What's in a drug name? Hopefully some Xzitement

Xeljanz has an X and Z in the name to lodge a place in consumers' memories--courtesy of Pfizer

There's nothing like a new commercial drug name to get the Twitter crowd buzzing about the often awkward arrangement of syllables that go into these tortured concoctions. Xtandi, Incivek and Stribild all earned jabs, along with many others. And Reuters reports that you can expect plenty of new drug monikers beginning with X and Z.

In part, that's because X and Z are back in fashion among the naming crowd. Vince Budd, senior vice president at Addison Whitney's healthcare division, tells Reuters' Deena Beasley that the X and Z trend was fashionable among the naming experts 8 to 9 years ago. And what goes around comes around. "I believe we have come full circle and we are back there again, especially in oncology."

The whole naming formula revolves around a few key concepts. It has to be distinctive, stick in consumers' minds, avoid negative connotations and perhaps signal its unique mode of action for physicians.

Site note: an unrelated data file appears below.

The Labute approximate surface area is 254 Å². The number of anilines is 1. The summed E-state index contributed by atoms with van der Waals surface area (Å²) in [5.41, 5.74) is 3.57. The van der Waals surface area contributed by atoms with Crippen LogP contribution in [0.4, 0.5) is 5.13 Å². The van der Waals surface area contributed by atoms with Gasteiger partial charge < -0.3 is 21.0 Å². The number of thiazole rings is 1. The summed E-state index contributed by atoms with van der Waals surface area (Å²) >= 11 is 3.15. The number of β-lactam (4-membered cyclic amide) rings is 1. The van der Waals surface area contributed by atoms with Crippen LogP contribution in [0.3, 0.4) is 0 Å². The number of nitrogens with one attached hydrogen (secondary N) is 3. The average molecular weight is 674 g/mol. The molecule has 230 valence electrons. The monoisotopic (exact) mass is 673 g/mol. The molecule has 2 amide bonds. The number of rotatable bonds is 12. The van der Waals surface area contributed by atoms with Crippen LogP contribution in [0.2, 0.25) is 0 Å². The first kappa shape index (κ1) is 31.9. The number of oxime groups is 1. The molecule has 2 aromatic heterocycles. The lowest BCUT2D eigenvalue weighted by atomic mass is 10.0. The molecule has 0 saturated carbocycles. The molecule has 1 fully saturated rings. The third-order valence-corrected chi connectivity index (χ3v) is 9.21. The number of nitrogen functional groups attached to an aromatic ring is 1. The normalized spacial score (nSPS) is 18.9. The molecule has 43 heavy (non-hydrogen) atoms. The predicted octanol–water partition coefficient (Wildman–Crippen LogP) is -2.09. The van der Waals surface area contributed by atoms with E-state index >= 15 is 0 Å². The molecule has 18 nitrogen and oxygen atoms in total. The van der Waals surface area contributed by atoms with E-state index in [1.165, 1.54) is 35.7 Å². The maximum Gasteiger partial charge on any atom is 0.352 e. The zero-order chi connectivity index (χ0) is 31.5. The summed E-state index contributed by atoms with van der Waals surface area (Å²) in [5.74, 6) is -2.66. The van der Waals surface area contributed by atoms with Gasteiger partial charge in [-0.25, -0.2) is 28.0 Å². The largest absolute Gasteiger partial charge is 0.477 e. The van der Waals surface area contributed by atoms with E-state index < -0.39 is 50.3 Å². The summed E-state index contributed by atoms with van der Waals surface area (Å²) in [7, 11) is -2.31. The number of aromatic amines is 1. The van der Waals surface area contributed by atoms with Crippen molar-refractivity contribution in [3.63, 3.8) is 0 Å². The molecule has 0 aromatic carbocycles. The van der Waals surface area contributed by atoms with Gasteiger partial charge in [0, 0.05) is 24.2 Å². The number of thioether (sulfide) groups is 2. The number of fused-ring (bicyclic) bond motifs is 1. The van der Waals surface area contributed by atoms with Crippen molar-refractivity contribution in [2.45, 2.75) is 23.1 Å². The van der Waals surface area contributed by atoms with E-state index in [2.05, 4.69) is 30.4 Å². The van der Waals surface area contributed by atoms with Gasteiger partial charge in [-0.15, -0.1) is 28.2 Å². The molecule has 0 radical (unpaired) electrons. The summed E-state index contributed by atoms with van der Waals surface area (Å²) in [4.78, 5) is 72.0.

"In terms of cognitive psychology... they need a memorable, distinctive name that doesn't have negative associations," Matthew Traxler, a linguistics professor at the University of California, Davis, tells the wire service. "They may be distinct in terms of sound, but also visually distinct."

Scott Piergrossi, vice president, creative at Brand Institute, chose Pfizer's ($PFE) Xeljanz (better known as tofacitinib to researchers) as his favorite new drug name. It has an X and Z in it to lodge a place in consumers' memories and a "JAN" to remind doctors that it blocks Janus kinases.

If Piergrossi is right, the Twitter group will have plenty of fun to look forward to as more new drugs are branded for popular consumption. Some may do a little Zjyg (jig to you and me). 

- here's the Reuters story

Editor's Corner: What's in a (drug) name?

Suggested Articles

Eli Lilly is combining the oncology team at Lilly Research Laboratories with Loxo Oncology and putting a trio of Loxo execs at the helm.

The failure of SAGE-217 to beat placebo wiped more than 50% off Sage’s share price as investors digested the implications of the data.

The data tee Aurinia up to file for FDA approval next year and go on to address a major unmet medical need.